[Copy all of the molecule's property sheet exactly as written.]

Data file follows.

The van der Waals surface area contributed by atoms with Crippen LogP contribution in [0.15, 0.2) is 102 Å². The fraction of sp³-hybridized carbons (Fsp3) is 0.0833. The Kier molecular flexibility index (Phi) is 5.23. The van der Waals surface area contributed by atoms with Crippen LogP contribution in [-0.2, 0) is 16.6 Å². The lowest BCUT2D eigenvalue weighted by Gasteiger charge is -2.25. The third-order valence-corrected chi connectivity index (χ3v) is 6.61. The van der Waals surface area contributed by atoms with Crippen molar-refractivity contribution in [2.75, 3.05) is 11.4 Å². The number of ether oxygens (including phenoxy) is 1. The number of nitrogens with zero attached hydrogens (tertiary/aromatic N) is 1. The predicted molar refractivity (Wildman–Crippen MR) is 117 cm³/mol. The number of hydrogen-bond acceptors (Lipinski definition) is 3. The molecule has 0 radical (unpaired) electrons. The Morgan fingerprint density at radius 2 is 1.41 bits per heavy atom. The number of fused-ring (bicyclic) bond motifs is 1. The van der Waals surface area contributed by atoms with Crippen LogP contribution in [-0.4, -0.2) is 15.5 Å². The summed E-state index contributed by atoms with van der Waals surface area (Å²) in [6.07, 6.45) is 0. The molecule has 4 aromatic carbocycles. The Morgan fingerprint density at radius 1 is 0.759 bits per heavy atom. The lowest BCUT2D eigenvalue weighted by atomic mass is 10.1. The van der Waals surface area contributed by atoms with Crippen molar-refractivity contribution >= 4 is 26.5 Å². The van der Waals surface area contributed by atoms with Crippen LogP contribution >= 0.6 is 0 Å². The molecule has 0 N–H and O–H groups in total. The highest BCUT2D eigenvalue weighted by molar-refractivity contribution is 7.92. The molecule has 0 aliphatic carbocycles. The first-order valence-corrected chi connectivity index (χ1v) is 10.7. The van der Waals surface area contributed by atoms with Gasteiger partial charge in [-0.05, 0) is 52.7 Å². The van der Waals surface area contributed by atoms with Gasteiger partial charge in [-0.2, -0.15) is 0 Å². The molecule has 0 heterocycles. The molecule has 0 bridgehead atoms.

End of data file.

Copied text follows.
The van der Waals surface area contributed by atoms with Crippen LogP contribution in [0.15, 0.2) is 102 Å². The fraction of sp³-hybridized carbons (Fsp3) is 0.0833. The Kier molecular flexibility index (Phi) is 5.23. The van der Waals surface area contributed by atoms with Crippen LogP contribution in [-0.2, 0) is 16.6 Å². The lowest BCUT2D eigenvalue weighted by Gasteiger charge is -2.25. The third-order valence-corrected chi connectivity index (χ3v) is 6.61. The van der Waals surface area contributed by atoms with Crippen molar-refractivity contribution in [2.75, 3.05) is 11.4 Å². The number of ether oxygens (including phenoxy) is 1. The number of nitrogens with zero attached hydrogens (tertiary/aromatic N) is 1. The predicted molar refractivity (Wildman–Crippen MR) is 117 cm³/mol. The number of hydrogen-bond acceptors (Lipinski definition) is 3. The molecule has 0 radical (unpaired) electrons. The Morgan fingerprint density at radius 2 is 1.41 bits per heavy atom. The number of fused-ring (bicyclic) bond motifs is 1. The van der Waals surface area contributed by atoms with Crippen LogP contribution in [-0.4, -0.2) is 15.5 Å². The summed E-state index contributed by atoms with van der Waals surface area (Å²) in [6.07, 6.45) is 0. The molecule has 4 aromatic carbocycles. The Morgan fingerprint density at radius 1 is 0.759 bits per heavy atom. The lowest BCUT2D eigenvalue weighted by atomic mass is 10.1. The van der Waals surface area contributed by atoms with Crippen molar-refractivity contribution >= 4 is 26.5 Å². The van der Waals surface area contributed by atoms with Crippen LogP contribution >= 0.6 is 0 Å². The molecule has 0 N–H and O–H groups in total. The highest BCUT2D eigenvalue weighted by molar-refractivity contribution is 7.92. The molecule has 0 aliphatic carbocycles. The first-order valence-corrected chi connectivity index (χ1v) is 10.7. The van der Waals surface area contributed by atoms with Gasteiger partial charge in [-0.05, 0) is 52.7 Å². The van der Waals surface area contributed by atoms with Gasteiger partial charge in [-0.2, -0.15) is 0 Å². The molecule has 0 heterocycles. The molecule has 0 bridgehead atoms.